-I didn’t realize I was combining ‘groceries’ with things like ‘household goods’ and ‘baby items’ (diapers, etc)
-My husband has a horrible habit of signing up for useless stuff and then forgetting that it’s on auto pay
-We could cut a lot of expense by just cutting groceries
-The only channels we watched were in the BASIC satellite package, but were paying for premium + movie channels
-We didn’t really need a ‘house phone’
-Hubby and I each needed an actual allowance for ‘me time’ type stuff
-I didn’t do one ounce of self-care stuff at the time (which probably contributed to my uber anxiety and depression)
-The husband also was using any ‘extra’ money from his expense account from work to do whatever TF he wanted to with it. (which was never discussed with me.)
-We had JACK in savings–and needed some very badly for multiple reasons
-Every time we paid credit cards we ended up racking them up again
-We ate out A LOT
Ok, so I learned probably an endless list of things–but you get the idea.
Keeping track of it all
Once I started researching how to actually keep track of all this without losing my ever-loving mind, I found the software Mint.com (I am not an affiliate for them–I use this and love it!) This software is free, and totally changed how we viewed our expenses. Another really great one is YouNeedaBudget.
I would do a tutorial on Mint but there are so many crazy helpful ones already out there. Plus–I didn’t need a tutorial at all–the software is really user friendly and pretty darn self-explanatory.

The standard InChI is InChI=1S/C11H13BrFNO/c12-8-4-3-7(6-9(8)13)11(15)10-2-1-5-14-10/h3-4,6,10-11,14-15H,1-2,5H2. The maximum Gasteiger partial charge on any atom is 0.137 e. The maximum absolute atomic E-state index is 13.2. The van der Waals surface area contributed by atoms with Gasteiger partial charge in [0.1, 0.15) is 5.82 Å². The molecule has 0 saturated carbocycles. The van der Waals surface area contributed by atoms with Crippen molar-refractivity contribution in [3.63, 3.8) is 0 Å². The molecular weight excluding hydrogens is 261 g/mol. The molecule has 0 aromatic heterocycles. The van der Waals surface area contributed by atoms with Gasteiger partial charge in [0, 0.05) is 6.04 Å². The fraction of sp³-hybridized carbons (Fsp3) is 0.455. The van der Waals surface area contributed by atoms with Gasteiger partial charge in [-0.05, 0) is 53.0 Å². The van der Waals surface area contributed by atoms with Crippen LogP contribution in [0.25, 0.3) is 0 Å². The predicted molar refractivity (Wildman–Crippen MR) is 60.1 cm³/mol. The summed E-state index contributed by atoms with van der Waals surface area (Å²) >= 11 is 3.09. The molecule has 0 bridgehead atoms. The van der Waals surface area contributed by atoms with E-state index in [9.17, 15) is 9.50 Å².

Other than that software, I knew I needed some kind of calendar to keep track of expenses paid every month, when they were due, how much they were, method of payment, etc. But I got a good idea of steps I should take to get this money monster under control first.
Here are the steps you should tackle in creating your Working Household Budget:
(click the image below to download your FREE Household Budgeting Binder to help tackle these steps!)
Add up your monthly income from all sources that are guaranteed best you can (What I mean by this is that my husband is in sales, and gets paid a salary plus commission. We never know until the week before what’s getting paid on commission, but always know the salary rate. If you’re in a similar situation, I advise getting monthly expenses below the salary amount per month to keep you ‘safe’.)
2. STANDARD MONTHLY BILLS:
Make a list of every bill due every month, and the approximate amount due, plus due date–order them by due date.
3. NON-Standard EXPENSES:
Make a list of any bills due annually, quarterly, etc, get an annual total, then divide by twelve. This is your monthly amount that you should be putting back to make sure you can make that non-regular payment when it’s due. (I’ll cover more of this later.) Add up all the other expenses you have throughout the year (ie: car maintenance, approximate doctor co-pays, Rx expenses, birthday expenses, holiday expenses, POA fees, self-care expenses–haircuts/maint/ massages, etc) These are all NON-standard expenses.